Diverse folk diversely they demed;
As many heddes as manye wittes there been.
Geoffrey Chaucer, The Squires Tale

Wednesday, 11 July 2012

Medievalism and Colonialism

I have been thinking about colonisation, medievalism, and fantasy all at once in the past couple of weeks. One of the things I’ve noticed is that fantasy stories that critique colonisation and imperialism very rarely do it in medievalist settings. Robin Hobb and Naomi Novik whose work I’ve mentioned in other posts don’t use them. Neither do Terry Pratchett in Nation or Snuff (which is in part about indigenous peoples), Nora K. Jemisin in her Inheritance trilogy, or (from memory) any of the authors in Nalo Hopkinson and Uppinder Mehan’s So Long Been Dreaming: Postcolonial Science Fiction and Fantasy. This is a quick, and definitely not exhaustive list. And there are a lot of people whose writing isn’t part of the western publishing genre that I’m working with.
Hobb, Pratchett, and Novik all use nineteenth-century-type worlds; the latter two creating alternate histories (in Nation for Pratchett, Snuff is a Discworld book). There’s some logic to this: the nineteenth century was the heyday of European imperialism around the globe, what better time to draw on for a critique of the practice? None of the works I’m thinking about – or have mentioned here, are Steampunk as such, but the discussions that have been going on around that sub-genre and its ability to critique and be transgressive are reasonably applicable. Like medievalism, Steampunk has been accused of having inherent racist nostalgic leanings – of yearning for a time of ‘white power’. And not without some justification. Although I won’t link to them, there are white supremacist web-forums which praise both for their supposedly monochrome visions. But Steampunk also has its defenders. Probably the most active is Jaymee ‘Jha’ Goh, a self-described steampunk postcolonialist who blogs here.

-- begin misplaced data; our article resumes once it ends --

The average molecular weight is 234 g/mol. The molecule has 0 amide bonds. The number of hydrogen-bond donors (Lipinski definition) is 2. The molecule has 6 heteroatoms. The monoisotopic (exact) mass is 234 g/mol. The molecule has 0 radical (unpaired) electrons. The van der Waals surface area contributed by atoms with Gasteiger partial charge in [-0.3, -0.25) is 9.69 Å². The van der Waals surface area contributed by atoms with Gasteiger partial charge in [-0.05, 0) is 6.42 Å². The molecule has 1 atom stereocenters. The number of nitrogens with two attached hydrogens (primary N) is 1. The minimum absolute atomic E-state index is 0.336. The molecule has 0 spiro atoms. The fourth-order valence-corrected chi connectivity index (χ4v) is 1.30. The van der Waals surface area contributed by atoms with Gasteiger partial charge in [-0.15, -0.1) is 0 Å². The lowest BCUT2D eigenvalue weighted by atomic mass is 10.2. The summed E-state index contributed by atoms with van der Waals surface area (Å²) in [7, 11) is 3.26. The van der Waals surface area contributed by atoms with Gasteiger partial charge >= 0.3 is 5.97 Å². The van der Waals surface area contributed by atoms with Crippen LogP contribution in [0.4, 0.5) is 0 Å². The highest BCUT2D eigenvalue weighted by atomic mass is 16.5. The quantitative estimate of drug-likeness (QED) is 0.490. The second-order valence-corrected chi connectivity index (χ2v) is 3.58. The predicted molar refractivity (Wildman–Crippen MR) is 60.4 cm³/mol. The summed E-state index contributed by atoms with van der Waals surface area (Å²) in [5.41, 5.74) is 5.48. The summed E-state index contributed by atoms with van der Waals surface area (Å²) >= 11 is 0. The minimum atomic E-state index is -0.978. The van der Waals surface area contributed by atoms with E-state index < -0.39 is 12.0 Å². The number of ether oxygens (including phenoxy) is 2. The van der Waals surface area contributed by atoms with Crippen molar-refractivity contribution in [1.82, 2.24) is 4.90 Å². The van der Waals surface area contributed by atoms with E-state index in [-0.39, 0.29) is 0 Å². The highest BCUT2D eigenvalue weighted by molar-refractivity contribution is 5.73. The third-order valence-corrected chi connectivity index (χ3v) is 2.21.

The decision not to use medievalist settings is uncommon enough to rate comment. Readers who reviewed Hobb’s Soldier Son books on Goodreads, for example, often commented on the unconventional setting. I wonder how much the use of non-medievalist setting to critique imperialism is a deliberate tactic on the part of the authors. Whether they turn to a ‘Victorianist’ setting or not, they certainly tend to turn away from medievalist conventions. Looking at my list of examples in the first paragraph, this probably isn’t surprising – none of those authors are genre hacks; most if not all are known for being unconventional. Even if none of them made conscious decisions to be non-medievalist, the settings are telling. They work against genre expectations on multiple levels. I’d really like to know if there are books out that use a medievalist setting but are significantly engaged in critiquing colonisalism.

No comments:

Post a Comment